William Babcock Hazen
Brigadier General, United States Army
Babcock Hazen was born at West Hartford, Vermont, September 27, 1830; however,
at age 3 parents took him to Hiram, Ohio, where he spent his boyhood and
where he formed close friendship with James A. Garfield.
He graduated at the United States Military Academy at age 25, (class of 1855) with the brevet of Second Lieutenant of Infantry. His pre-Civil War service was mainly in the Pacific Northwest and in Texas, where was severely wounded in a fight with Comanches in 1859. From then until 1861 he was on sick leave, disabled by wounds, but promoted to Captain of the 8th Indiana Infantry with the reorganization of army following the fall of Fort Sumter.
In October 1861 became Colonel of the 41st Ohio, and the following spring commanded a brigade of Don Carlos Buell's Army of the Ohio and on the second day of Shiloh. With promotion to Brigadier General in April 1863, Major General in April 1865, he took a most commendable part in the successive battles of Perrysille, Stone's River, Tullahoma, Chickamauga, Chattanooga, Knoxsville, Atlanta, the "March to the Sea," and the Carolinas. In August 1864, took command of 2nd Division of XV Corps and in May 1865, led the Corps in the grand review in Washington, DC.
By end of war had received all brevets through
Major General in the Regular service and in July 1866, was appointed Colonel
of the 38th United States Infantry, transferring to the 6th United States
Infantry in 1869. He put in years of duty on the
Because of Signal Corps management of the Weather Bureau, A. W. Greely's Arctic Expedition of 1881 came under his command and he was bitterly critical of the supines of the Secretary of War Robert Todd Lincoln in failing to authorize relief for the expedition. His censure earned him a general court headed by Gen W. S. Hancock which resulted in his being reprimanded by President Cleveland for "unwarranted and captious criticism" of his superior, meaningless chastisement since experts were agreed that he was right. When rescued in 1884, only 7 of party's 25 members were alive.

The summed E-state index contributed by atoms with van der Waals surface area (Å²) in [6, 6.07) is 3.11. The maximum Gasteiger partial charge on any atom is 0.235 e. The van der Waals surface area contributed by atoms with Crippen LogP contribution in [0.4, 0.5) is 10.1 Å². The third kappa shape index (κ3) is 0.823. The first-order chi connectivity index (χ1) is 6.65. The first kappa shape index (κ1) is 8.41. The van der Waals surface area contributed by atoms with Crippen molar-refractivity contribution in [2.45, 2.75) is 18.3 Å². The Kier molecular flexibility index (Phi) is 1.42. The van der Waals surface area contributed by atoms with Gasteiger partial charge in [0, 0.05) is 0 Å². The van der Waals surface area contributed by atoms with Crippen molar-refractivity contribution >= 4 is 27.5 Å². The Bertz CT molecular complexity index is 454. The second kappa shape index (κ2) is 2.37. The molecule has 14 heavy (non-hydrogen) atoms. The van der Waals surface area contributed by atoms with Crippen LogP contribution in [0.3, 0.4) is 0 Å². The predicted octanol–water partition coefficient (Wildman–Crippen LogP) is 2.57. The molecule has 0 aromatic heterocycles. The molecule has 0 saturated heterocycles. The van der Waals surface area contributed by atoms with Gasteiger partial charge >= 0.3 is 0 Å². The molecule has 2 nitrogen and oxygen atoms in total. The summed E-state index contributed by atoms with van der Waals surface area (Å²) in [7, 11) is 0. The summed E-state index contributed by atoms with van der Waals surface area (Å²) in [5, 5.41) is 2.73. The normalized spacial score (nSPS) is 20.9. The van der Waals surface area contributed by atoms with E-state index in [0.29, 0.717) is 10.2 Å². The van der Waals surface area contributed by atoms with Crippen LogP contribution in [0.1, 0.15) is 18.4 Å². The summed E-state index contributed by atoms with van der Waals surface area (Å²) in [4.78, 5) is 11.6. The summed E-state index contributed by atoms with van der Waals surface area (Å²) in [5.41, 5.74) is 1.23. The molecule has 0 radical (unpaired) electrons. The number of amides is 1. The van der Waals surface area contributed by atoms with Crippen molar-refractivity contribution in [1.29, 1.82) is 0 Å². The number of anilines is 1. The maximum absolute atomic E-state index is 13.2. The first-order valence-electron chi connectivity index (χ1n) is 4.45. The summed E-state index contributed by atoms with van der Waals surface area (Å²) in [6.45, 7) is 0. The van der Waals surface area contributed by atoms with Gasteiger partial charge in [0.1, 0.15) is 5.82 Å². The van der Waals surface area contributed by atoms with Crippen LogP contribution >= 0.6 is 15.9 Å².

Hazen died in Washington, D.C., January 16, 1887, and was buried with full military honors in Arlington National Cemetery (Section 1, Grave 15)
NOTE: Mildred McLean Hazen Dewey was the daughter of Washington and Mary Darneal McLean. She was born in Cincinnati, Ohio, in 1850. Washington McLean was the owner of the Cincinnati Enquirer and was a prominent figure in the Democratic Party.
Mildred McLean married General William B. Hazen,
a career soldier of Civil War and Indian War fame, in 1871. They had a
daughter who died in infancy and a son who died at the age of twenty-two
in 1898. General Hazen died in 1887. Mildred Hazen became a fixture of
Washington, D.C., society and married Admiral George Dewey in 1899. Mrs.
Dewey died February 21, 1931.
William B. Hazen Brigade Monument, Stones River, Tennessee
The first Civil War Monument
stands along the Stones River Monument on the Stones River Battlefield.
Erected in 1863 by soldiers of Colonel William B. Hazen's Brigade,
the stone cube commemorates the stand made by Hazen's troops in this thick
area of battle dubbed, "Hell's Half Acre." The graves of fifty-six fallen
members of Hazen's brigade surround the monument.
GEN. WILLIAM B. HAZEN.
Chief signal officer William B. Hazen died at 8 o'clock last evening in his room at No. 1, 305 F-street, Washington, D.C. Although he had been in bad health for a long time, his death was wholly unexpected up to yesterday morning. A short time ago Gen. Hazen obtained a leave of absence for a year, which time he proposed to spend in resting and recuperating his health. He had been troubled for several years with an affection of the kidneys, and had at times suffered severely. Recently, however, he had greatly improved, and it was hoped that a year's cessation from work would result in his complete recovery.